way she is able to insure her new car – a task that has caused her headaches in the past. A few months later on a hot summer's day, the engine of Sara's new car fails and she pulls over in the breakdown lane. Before she is even off the highway, a smart sensor in the car's engine triggers a damage notification, information that is sent to a blockchain. A repair service technician from the insurance company's partner network comes to pick up Sara's car, after being notified that she has broken down. Sara automatically receives a message on her phone from her insurance company that a taxi is on its way to take her to the nearest repair shop, where she can pick up a rental car to use until her car is fixed. On her way to the repair shop, Sara realizes that while she was worrying about how to handle the insurance claim, the claim has already been submitted via blockchain, and the insurance company has approved it after performing a behind-the-scenes check to make sure the car was not insured with multiple carriers. This example shows how blockchain technology could improve the customer journey for policy holders and dramatically simplify processes by eliminating administrative tasks and verification. This type of customer service could translate directly to more customers and reduced costs for insurance companies.

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Rolling out the blockchain: Six key challenges. The use cases outlined above show great potential for blockchain technology. However, there are major challenges to overcome before widespread adoption of blockchain technology will be possible. We have identified six.

It's important to note that private blockchains will be less impacted than public blockchains by complexity, regulatory, and interoperability challenges; below we focus on public blockchains.



The complexity challenge


The 'lock in' challenge

The regulatory challenge



The cultural challenge


The resource challenge

The interoperability challenge

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For widespread application of blockchain technology, three major issues concerning complexity have to be overcome. First, the scalability of the underlying technological concept of a blockchain needs to be guaranteed in order to process hundreds of millions of transactions worldwide each day. Second, to run a massive blockchain, an enormous amount of computational power will be needed, which will consume an unprecedented amount of energy. Finally, the technological architecture of any blockchain system needs to be able to support and reflect the complexities of today's transactions (e.g. when trades are leveraged).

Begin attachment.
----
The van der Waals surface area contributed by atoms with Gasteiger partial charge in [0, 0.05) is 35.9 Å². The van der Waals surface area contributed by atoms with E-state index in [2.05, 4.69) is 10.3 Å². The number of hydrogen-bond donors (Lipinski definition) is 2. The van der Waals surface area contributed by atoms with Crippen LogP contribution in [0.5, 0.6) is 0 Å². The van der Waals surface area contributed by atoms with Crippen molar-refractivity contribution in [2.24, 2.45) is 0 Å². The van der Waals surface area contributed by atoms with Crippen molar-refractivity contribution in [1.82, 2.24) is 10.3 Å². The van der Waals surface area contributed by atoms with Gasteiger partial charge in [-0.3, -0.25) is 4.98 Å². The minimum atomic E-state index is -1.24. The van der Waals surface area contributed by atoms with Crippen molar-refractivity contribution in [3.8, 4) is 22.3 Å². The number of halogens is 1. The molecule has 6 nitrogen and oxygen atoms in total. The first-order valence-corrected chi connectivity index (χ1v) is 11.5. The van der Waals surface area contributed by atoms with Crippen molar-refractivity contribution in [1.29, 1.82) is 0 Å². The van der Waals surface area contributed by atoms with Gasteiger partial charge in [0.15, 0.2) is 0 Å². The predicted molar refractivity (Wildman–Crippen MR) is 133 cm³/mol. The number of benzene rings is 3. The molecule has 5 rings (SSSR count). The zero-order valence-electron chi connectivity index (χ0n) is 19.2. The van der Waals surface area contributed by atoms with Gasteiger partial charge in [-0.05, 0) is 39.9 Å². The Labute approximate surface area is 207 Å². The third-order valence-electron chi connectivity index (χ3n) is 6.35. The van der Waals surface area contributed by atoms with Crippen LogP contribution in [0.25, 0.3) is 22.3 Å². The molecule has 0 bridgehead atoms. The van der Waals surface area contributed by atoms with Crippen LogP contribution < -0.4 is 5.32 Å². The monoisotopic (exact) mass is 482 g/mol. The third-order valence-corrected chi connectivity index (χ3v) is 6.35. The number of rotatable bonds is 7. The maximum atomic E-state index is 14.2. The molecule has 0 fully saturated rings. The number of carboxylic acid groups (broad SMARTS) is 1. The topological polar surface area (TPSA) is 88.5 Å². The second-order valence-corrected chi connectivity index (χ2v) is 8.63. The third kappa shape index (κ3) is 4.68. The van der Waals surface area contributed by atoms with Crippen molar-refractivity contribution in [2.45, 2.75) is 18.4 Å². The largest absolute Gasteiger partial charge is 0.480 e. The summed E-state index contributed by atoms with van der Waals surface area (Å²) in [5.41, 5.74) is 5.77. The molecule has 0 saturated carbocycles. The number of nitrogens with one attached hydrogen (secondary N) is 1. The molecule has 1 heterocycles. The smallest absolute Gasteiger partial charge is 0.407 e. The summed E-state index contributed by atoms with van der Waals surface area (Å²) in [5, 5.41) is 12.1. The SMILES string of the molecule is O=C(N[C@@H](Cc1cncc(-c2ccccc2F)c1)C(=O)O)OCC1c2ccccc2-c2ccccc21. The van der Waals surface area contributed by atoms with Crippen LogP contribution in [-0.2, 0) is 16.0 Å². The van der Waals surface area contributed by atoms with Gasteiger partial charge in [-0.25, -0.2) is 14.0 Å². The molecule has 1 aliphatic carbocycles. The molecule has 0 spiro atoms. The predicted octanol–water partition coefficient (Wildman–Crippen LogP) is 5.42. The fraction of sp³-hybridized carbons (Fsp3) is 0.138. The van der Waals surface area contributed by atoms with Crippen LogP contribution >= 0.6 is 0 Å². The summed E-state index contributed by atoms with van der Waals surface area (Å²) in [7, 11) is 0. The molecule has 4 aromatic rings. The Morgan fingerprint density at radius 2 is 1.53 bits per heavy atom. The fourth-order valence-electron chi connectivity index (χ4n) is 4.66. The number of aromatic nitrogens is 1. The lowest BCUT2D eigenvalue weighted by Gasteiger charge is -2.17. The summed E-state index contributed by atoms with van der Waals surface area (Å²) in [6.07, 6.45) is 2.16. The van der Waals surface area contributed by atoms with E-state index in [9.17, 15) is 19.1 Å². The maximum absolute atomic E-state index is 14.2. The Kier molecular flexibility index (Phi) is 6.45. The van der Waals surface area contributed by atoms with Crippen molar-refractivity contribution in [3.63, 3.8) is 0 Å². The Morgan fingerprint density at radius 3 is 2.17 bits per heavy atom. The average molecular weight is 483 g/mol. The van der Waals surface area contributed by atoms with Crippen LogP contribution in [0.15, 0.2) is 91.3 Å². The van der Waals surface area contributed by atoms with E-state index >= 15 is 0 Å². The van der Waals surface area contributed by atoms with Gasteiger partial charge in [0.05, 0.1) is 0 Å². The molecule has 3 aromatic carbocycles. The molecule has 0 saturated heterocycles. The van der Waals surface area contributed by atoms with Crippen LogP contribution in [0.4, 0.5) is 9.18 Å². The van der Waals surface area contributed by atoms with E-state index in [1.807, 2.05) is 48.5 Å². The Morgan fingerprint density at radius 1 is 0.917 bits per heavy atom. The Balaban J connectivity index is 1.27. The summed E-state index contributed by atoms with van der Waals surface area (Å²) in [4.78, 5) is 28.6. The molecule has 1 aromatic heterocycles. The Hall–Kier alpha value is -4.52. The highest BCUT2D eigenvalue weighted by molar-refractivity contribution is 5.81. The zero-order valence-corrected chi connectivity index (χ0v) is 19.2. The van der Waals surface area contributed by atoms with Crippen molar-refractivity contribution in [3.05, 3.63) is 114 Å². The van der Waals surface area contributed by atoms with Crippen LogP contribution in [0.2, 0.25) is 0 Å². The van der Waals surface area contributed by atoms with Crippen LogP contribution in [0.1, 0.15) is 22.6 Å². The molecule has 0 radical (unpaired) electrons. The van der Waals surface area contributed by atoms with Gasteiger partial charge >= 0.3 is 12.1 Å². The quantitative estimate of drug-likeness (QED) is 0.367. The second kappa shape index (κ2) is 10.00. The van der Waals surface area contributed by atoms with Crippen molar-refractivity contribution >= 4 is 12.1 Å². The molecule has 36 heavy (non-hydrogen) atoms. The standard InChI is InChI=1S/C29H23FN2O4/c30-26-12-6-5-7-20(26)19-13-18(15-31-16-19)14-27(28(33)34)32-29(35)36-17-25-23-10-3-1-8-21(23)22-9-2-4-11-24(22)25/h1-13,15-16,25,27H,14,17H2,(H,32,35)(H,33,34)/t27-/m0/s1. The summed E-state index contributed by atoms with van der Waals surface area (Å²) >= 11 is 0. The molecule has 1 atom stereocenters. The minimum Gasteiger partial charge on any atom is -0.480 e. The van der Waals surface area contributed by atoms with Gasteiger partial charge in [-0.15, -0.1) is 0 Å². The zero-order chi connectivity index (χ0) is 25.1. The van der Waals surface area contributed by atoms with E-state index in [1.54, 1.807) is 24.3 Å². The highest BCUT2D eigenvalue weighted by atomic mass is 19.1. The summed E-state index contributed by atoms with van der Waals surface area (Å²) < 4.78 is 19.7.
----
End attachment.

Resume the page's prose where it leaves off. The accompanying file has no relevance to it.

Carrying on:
Implementing blockchain also requires a significant cultural change within the industry as a whole. Often, banks have risk-averse cultures and focus on incremental optimization rather than embracing technological revolutions. To grasp the full disruptive potential of blockchain, they must be willing to take some risks even though short-term opportunities may not be apparent.

B. THE REGULATORY CHALLENGE Besides the technological demands of blockchain, regulatory, legal, and security issues also pose potential hurdles for widespread adoption. Currently, no legal framework exists that regulates the application of blockchain technology for processing financial transactions. Here, the question is not only how regulators will handle changes to transaction processes, but also how common and harmonized legal standards, and the enforcement of these, can be ensured on a global scale.

C. THE INTEROPERABILITY CHALLENGE Different blockchain models, and a wide variety of different blockchain ledgers for tailor-made banking or insurance solutions, could be a further obstacle to a holistic blockchain ecosystem. Without a standardized approach to blockchain, the technology would be hard to scale up and may lose its potential. To ensure interoperability of individual distributed ledger networks, banks and other financial service providers would have to collaborate intensely. They may need standardized protocols, the same blockchain models, and/or a joint governance body to create common standards and foster collaboration.

D. THE RESOURCE CHALLENGE Implementing blockchain requires significant changes to the technological architecture of the financial services sector. Thus, even enthusiastic advocates of blockchain question whether the benefits justify the investments required. In addition to the actual cost of implementation, companies would have to spend time filling a blockchain talent gap.

F. THE 'LOCK IN' CHALLENGE A primary concern of many financial services companies right now is making their existing processes digital. A breakthrough in blockchain technology, however, could make a complete overhaul of current processes fruitless if those processes were eliminated by blockchain anyway. Companies run the risk of pouring money down the drain and having sunk costs that keep them from moving on to blockchain applications. This scenario should be addressed when designing new IT systems today so that they are compatible with blockchain technology and do not become obsolete in the near future, when blockchain comes into widespread use. The challenges above are already being tackled and partial solutions have emerged. However, blockchain in financial services is still very much in a trial and experimentation phase. But full rollout of market-ready solutions is definitely on the horizon. Expect broad-scale adoption in 3-5 years from now.